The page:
To expunge the element of gambling or wager from insurance operations the Life assurance Act 1774, commonly called the Gambling Act, which is still in force, states in its preamble:

”Whereas it hath been found by experience, that the making insurance on lives, or other events wherein the assured shall have no Interest, hath introduced a mischievous kind of gambling. For remedy whereof, be it enacted … That from and after passing of the Act, no insurance shall be made by any person or persons, bodies politic or corporate,  on the lives of any person or persons, or any other event or events whatever, wherein the person or persons for whose use, benefit or on whose account such policy or policies shall be made, shall have no interest , or by way of gaming and wagering; and that every insurance made contrary to the true intent and meaning thereof shall be null and void to all intents and purposes whatsoever”.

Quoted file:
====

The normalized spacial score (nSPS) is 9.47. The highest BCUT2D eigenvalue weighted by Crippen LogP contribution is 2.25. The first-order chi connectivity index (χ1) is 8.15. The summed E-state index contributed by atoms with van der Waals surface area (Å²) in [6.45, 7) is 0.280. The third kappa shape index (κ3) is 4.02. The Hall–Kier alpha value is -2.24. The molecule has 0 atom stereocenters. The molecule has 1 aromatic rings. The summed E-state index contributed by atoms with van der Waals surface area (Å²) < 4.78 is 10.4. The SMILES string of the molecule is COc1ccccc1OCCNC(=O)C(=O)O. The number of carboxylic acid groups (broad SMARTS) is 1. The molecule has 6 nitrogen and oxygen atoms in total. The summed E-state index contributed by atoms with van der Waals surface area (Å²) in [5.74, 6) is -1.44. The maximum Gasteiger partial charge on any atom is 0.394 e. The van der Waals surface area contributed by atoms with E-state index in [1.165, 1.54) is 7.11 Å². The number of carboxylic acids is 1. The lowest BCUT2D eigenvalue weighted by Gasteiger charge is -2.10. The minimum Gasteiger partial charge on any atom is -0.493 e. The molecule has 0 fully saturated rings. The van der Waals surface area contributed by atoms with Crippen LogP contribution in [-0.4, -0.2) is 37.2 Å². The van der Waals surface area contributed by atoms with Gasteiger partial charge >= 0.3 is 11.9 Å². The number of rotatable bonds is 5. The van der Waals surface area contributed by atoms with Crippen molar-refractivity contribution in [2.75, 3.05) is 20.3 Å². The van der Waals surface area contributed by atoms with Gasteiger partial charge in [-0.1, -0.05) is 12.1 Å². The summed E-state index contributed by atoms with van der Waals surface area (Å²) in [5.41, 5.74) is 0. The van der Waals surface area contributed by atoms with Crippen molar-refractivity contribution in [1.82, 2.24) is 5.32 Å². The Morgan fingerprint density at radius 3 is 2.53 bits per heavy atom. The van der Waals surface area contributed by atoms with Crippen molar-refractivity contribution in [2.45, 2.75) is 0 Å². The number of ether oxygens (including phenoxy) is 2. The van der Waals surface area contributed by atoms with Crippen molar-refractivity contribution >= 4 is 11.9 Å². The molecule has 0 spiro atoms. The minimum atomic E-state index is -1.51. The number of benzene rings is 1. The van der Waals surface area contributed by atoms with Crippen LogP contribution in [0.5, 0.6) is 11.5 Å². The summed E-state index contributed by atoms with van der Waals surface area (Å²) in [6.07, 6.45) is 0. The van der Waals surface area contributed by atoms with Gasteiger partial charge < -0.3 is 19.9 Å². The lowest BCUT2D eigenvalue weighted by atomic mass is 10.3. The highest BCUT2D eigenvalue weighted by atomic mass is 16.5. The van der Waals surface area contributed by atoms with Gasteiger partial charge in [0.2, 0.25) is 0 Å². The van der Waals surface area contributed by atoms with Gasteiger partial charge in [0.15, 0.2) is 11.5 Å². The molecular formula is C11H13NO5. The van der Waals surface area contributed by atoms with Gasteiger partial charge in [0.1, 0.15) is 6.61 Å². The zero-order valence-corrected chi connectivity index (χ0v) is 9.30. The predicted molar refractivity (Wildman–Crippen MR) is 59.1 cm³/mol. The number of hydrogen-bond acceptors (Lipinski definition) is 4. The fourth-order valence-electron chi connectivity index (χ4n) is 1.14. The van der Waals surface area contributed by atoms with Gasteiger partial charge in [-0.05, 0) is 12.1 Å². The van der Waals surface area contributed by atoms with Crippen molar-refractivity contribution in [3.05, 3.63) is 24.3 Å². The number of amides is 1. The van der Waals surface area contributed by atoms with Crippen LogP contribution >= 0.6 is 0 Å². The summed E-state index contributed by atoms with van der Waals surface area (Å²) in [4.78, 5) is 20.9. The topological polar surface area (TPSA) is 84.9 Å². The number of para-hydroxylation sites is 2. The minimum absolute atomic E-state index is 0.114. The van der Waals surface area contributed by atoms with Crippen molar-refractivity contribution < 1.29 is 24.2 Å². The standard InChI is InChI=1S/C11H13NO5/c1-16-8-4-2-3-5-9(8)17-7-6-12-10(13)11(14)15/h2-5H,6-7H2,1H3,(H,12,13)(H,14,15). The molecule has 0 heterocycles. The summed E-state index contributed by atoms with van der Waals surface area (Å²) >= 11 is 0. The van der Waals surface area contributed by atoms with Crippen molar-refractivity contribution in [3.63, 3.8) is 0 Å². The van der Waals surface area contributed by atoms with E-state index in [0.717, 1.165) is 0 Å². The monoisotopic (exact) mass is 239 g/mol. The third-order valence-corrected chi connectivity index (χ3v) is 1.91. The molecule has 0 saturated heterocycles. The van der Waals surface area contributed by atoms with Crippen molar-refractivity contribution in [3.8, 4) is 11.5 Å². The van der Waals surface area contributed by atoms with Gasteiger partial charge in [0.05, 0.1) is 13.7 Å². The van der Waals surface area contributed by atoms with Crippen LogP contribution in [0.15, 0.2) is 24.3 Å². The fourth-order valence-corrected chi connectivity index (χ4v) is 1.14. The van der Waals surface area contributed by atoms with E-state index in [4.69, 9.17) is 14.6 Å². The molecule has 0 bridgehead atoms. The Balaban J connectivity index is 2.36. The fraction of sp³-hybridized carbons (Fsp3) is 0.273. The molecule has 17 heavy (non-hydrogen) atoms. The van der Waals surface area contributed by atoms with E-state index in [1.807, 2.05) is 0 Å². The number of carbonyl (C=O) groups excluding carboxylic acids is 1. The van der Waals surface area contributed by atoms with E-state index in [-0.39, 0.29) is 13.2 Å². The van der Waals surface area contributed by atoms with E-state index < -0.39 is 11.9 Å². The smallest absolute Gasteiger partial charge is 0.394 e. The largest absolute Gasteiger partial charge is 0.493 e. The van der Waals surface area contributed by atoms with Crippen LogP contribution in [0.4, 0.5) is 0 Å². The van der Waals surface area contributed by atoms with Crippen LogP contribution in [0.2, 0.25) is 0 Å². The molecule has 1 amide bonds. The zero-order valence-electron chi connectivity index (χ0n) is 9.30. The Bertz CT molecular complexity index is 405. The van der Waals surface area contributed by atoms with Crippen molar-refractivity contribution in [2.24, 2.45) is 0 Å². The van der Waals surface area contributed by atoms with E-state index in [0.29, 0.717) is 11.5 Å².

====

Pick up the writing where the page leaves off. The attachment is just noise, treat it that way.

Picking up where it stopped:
The Life Assurance Act, 1774, laid down three rules as follows:

  1. That no life insurance should be made unless the person effecting the assurance has an interst in the life assured; and, that any life insurance made without such interest shall be null and void.
  2. That there shall be inserted in the policy the name of the person or persons interested in it.
  3. That no greater sum shall be recovered than the amount or value of the interest of the assured.

The nature and extent of insurable interst has been ascertained principally from case law. An insurable interest is a right or relationship in regard to the subject matter of insurance contract of such a nature that the occurrence of the event would cause pecuniary loss to the insured from damage, loss, or destruction of the subject matter of the contact which may be a property, a life, or another interest. Without insurable interest, a contract of insurance is a wager or gambling contract and shall be null and void.

In Lucena v Craufurd, Lawrence J defined insurable interest as: [7]